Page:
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New Breast Imaging Techniques Allow Tailoring of Therapy

New Breast Imaging Techniques Allow Tailoring of Therapy

NEW ORLEANS—The diagnosis of breast cancer is becoming less invasive and far more accurate, said Steve H. Parker, MD, director of the Sally Jobe Breast Centre, Denver. Dr. Parker delivered the plenary lecture at the American Society of Breast Disease annual meeting, cosponsored by the Ochsner Medical Foundation.

Advances in Ultrasound

New ultrasonography technology has had a dramatic impact on breast imaging in the last 5 years. “In fact, you should be wary of any radiologist using equipment that is older than this,” Dr. Parker said, noting that such technology is already largely out of date.

New breast-specific software and very-high-frequency, broad-band-width transducers have allowed for excellent resolution of very small structures within the breast and the detection of subcentimeter cancers. This technology can differentiate between solid lesions that should be biopsied and those that can be followed. “The dictum ‘biopsy all that’s solid’ is an outdated concept,” he said, “but you have to have the best equipment and experienced radiologists.”

Microcalcifications that require biopsy should generally be approached with stereotactic mammographic guidance. Most stereotactic units now have digital imaging that provides superior contrast resolution and near-instantaneous image display, compared with film-screen imaging. “These units are ideal for specimen radiography as well as ductography and the workup of microcalcifications,” he commented.

Several manufacturers now offer full-field digital mammography that promises to provide superior contrast resolution, increased throughput, and reduced radiation exposure, compared with standard film screening mammography. However, these devices are not yet FDA approved and are still quite expensive, Dr. Parker said.

Breast MRI

Breast MRI (dynamic or high-resolution), while also expensive, has been approved by the FDA. “We have found it to be an exceptionally helpful tool in treatment planning,” Dr. Parker said. Both types of breast MRI utilize gadolinium contrast injection. Dynamic breast MRI images the breast in the first 90 seconds after injection, which gives poor spatial resolution and sensitivity but offers improved specificity, compared with high-resolution breast MRI.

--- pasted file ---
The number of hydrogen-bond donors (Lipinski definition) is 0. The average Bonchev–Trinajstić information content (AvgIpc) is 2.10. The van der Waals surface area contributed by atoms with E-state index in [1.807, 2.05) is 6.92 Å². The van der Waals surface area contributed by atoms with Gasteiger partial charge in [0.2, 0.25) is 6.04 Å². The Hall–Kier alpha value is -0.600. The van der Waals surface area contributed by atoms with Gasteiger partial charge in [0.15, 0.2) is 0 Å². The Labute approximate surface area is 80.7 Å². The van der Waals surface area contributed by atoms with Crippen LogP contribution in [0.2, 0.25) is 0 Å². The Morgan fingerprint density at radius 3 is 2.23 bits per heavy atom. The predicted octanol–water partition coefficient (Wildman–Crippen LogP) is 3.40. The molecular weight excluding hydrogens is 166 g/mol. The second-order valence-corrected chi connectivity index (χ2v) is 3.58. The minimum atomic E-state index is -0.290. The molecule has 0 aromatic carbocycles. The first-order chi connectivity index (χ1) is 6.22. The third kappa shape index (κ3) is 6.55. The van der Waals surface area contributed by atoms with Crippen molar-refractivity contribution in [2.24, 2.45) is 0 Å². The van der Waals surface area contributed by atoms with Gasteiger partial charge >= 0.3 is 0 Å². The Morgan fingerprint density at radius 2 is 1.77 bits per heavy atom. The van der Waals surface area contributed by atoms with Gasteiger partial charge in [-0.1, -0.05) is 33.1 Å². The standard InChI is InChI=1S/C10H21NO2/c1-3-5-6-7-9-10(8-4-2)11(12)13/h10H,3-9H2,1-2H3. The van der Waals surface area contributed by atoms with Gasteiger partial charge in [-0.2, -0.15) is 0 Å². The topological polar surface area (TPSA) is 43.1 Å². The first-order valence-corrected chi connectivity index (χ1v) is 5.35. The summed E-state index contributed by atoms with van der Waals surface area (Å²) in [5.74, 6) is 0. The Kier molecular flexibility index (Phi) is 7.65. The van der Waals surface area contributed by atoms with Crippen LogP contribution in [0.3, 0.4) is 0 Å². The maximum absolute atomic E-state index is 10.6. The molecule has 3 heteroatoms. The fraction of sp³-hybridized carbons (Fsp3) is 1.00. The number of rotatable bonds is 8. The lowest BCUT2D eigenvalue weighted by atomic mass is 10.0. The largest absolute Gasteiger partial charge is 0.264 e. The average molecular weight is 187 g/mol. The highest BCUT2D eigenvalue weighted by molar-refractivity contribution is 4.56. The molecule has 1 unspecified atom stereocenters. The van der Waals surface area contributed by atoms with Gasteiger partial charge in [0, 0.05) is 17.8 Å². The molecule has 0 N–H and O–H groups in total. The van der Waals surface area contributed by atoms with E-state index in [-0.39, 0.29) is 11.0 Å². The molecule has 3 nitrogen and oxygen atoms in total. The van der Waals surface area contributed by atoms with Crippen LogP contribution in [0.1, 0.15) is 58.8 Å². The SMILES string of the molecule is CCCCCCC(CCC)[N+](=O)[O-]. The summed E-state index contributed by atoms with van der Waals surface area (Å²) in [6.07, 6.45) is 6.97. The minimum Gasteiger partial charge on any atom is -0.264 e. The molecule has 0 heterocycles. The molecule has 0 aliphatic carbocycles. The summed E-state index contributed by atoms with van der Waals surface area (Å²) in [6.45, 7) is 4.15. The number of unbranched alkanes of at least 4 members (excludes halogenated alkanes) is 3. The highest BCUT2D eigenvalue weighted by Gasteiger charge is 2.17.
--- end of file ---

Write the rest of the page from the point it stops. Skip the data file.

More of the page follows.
High-resolution RODEO (ROtating Delivery of Excitation Off-resonance] MRI offers very high sensitivity with spectacular spatial resolution but poorer specificity. With RODEO, a follow-up ultrasound is recommended to determine the need for biopsy, he noted.

“RODEO MRI is most useful in the preoperative assessment of a patient who has a dense mammogram and a biopsy-proven infiltrating lobular carcinoma in situ (LCIS) (see Figure 1), ductal carcinoma in situ (DCIS), or infiltrating duct carcinoma with DCIS,” he said. “In these instances, the true extent of disease is much better appreciated than with standard mammographic images, and the surgery can be appropriately tailored.”

Dr. Parker stressed that “we are not using breast MRI to determine benign vs malignant disease, but to look at cancer and see how best to treat it. The 3D image shows you the areas of enhancement. We have been inundated by requests for breast MRI from surgeons and oncolgists. In fact, our outpatient scanner is becoming almost totally a breast MR scanner. That’s how many we are doing.”

In concert with the improvements in imaging, there have been marked improvements in tissue acquisition as well. The Mammotome (directional vacuum-assisted biopsy using a thin rotating blade), which was introduced in 1995 and which Dr. Parker helped develop, allows a greater amount of tissue to be harvested in a much shorter time (see Figure 2 ). In addition, the tissue is obtained contiguously, leaving no region of the biopsied area unsampled.

The Mammotome, which is used with ultrasound guidance, has solved the problem of underestimation of disease by standard automated core biopsy, he said. “There is nothing left unsampled,” he noted. “It’s an unequivocal biopsy.”

Dr. Parker uses an 11-gauge Mammotome needle for stereotactic biopsy, primarily for calcifications but also for small breast masses, and a 14-gauge needle for core biopsy of lesions greater than 1.5 cm.

The success of these new instruments in removing entire malignancies has opened the possibility of actually using image-guided diagnostic biopsy in place of standard surgical lumpectomy, he pointed out. However, thus far it has been difficult to predict the margin status with these devices.

Other investigators are pursuing the possibility of in situ ablation with stereotactic or MRI-guided laser therapy and ultrasound-guided cryotherapy. It is likely that some form of percutaneous lesion removal, perhaps combined with sentinel node biopsy or in situ ablation, may be forthcoming, he said.

“I am convinced that there will come a time when the removal of small cancers will require only a small hole over the lesion and one over the axilla. You won’t be able to tell the surgeon has been there,” Dr. Parker predicted.

 
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